RX-Hypertension Haleyville AL

To control high blood pressure, doctors usually recommend lifestyle changes—exercise, relaxation, and cutting back on salt—plus medication. Soon, daily hibiscus tea may join that line up.

Aymen Alrez, MD
(409) 722-1533
PO Box 780
Haleyville, AL
Specialties
Cardiology
Gender
Male
Education
Medical School: Inst De Med Si Farm, Carol Davila, Bucharest, Romania
Graduation Year: 1985

Data Provided by:
Clara Virginia Massey, MD
(251) 660-5679
2451 Fillingim St Ste B10TH Fl
Mobile, AL
Specialties
Cardiology
Gender
Female
Education
Medical School: Univ Of Ar Coll Of Med, Little Rock Ar 72205
Graduation Year: 1983

Data Provided by:
Dr.Randall Little
(256) 381-8811
1120 S Jackson Hwy # 204
Sheffield, AL
Gender
M
Education
Medical School: Southern Il Univ Sch Of Med
Year of Graduation: 1980
Speciality
Cardiologist
General Information
Accepting New Patients: Yes
RateMD Rating
5.0, out of 5 based on 1, reviews.

Data Provided by:
Percy J Colon
(205) 877-9290
2022 Brookwood Medical Ctr Dr
Birmingham, AL
Specialty
Cardiology, Cardiovascular Disease

Data Provided by:
Mir Kwon Wu Varquez, MD
(256) 997-2820
415 Medical Center Dr SW
Fort Payne, AL
Specialties
Cardiology
Gender
Female
Education
Medical School: Cebu Inst Of Med, Cebu City, Philippines
Graduation Year: 1982

Data Provided by:
David Richard Mauritson, MD
(205) 343-2811
651 Fairhope Ave
Fairhope, AL
Specialties
Cardiology, Emergency Medicine
Gender
Male
Education
Medical School: Harvard Med Sch, Boston Ma 02115
Graduation Year: 1974
Hospital
Hospital: Fayette Med Ctr, Fayette, Al
Group Practice: Cardiology Associates Of W AL

Data Provided by:
Patrick Kevin Williams
(334) 793-9564
4300 W Main St
Dothan, AL
Specialty
Cardiology, Cardiovascular Disease

Data Provided by:
John Root Stone, MD
(334) 724-4556
1640 Mayfair Ct
Auburn, AL
Specialties
Cardiology
Gender
Male
Education
Medical School: Johns Hopkins Univ Sch Of Med, Baltimore Md 21205
Graduation Year: 1967

Data Provided by:
Paschal E Redding, MD, FACC
(205) 599-3525
2022 Brookwood Medical Ctr Dr Ste 510
Birmingham, AL
Specialties
Cardiology, Internal Medicine
Gender
Male
Education
Graduation Year: 2007

Data Provided by:
Hercules Panayiotou
(251) 435-1200
1700 Springhill Ave
Mobile, AL
Specialty
Cardiology

Data Provided by:
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RX-Hypertension

Provided by: 

By Jennifer Pirtle

According to the National Heart, Lung and Blood Association, nearly one-third of Americans suffer from hypertension (high blood pressure). Like thin-walled hoses holding too much water pressure, the blood vessels of hyper- tensives become stretched and fragile. The intense pressure can also endanger the other organs and lead to heart and kidney failure, strokes, or blindness.

To control high blood pressure, doctors usually recommend lifestyle changes—exercise, relaxation, and cutting back on salt—plus medication. Soon, daily hibiscus tea may join that line up. It appears to ease mild hypertension the same way many anti-hypertensive drugs do—by opening the blood vessels, decreasing the viscosity of the blood, and increasing urine production (which reduces blood volume).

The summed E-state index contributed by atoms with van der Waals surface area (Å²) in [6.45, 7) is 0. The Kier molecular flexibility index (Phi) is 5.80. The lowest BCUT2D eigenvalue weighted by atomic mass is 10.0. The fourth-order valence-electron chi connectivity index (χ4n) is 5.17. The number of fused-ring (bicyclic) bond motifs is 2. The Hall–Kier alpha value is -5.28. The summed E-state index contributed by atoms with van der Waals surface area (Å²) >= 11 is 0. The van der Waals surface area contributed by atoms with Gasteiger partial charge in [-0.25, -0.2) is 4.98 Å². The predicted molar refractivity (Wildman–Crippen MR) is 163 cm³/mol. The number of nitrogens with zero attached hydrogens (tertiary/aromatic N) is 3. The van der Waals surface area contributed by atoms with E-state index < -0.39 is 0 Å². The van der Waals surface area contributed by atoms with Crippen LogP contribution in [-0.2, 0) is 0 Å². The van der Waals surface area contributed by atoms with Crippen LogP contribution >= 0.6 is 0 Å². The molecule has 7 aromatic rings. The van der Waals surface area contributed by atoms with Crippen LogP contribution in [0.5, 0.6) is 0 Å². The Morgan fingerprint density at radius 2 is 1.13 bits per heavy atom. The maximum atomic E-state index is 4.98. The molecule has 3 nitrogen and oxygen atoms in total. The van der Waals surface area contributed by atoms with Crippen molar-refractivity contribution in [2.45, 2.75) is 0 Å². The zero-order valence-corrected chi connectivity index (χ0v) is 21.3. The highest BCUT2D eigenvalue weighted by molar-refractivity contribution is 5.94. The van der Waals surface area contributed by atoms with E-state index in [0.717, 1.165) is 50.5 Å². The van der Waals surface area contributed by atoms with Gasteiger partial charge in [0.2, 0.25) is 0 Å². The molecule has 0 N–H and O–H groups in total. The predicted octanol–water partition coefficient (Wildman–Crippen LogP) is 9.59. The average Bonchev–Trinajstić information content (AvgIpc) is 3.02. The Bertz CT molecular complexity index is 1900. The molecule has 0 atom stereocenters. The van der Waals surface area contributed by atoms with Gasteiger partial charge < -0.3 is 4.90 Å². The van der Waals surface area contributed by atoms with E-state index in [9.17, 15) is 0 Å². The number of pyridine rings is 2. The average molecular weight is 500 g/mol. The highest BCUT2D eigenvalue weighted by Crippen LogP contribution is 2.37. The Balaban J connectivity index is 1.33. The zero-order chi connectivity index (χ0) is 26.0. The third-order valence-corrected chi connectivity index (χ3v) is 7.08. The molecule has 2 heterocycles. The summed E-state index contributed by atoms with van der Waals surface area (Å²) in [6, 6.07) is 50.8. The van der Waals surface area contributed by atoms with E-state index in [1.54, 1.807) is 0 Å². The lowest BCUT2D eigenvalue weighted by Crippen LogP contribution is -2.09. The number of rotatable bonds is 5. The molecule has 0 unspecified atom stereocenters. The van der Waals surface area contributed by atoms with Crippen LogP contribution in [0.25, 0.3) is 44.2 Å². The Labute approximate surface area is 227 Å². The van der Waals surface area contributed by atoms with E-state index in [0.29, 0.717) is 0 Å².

Hibiscus teas are made from the flowering bush Hibiscus sabdariffa, a relative of the yard-dwelling tropical beauty with the dinner plate-sized flowers. Sometimes called roselle or karkade, the plant grows a thick, juicy calyx (the ring around the base of the blossom) that people the world over use for flavorings, drinks, desserts, and now, hypertension treatment. In a study published in Phytomedicine in 2004, patients drank a daily infusion of 10 grams of the dried calyxes. Study results show the tea controlled mild to moderate hypertension as effectively as captopril, a leading drug for hypertension and heart failure.

It also works quickly. The Journal of Ethnopharmacology reported that after just 12 days, 31 patients drinking hibiscus tea averaged an 11.2 percent drop in systolic blood pressure (SBP) and a 10.7 percent drop in diastolic blood pressure (DSP). (Your heart generates SBP during a beat and DSP between beats.) In hypertensive individuals, SBP tops 140 and DSP 90. Normal blood pressure measures below 120 SBP and 80 DSP, which means hibiscus tea could bring a mild case of hypertension down to near normal in less than two weeks.

How should hypertensives use this wonder beverage? If you currently take blood-pressure medication, Ellen Kamhi, PhD, RN, and coauthor of The Natural Medicine Chest (Evans & Co., 2000), recommends working with an herb-savvy medical professional using conventional diagnostic techniques to make sure your blood pressure stays within acceptable levels as you slowly cut back on one pharmaceutical drug at a time. “Herbs’ benefit-to-risk ratio is much better than pharmaceutical drugs’,” she adds, “so it’s worth your time
to experiment.”

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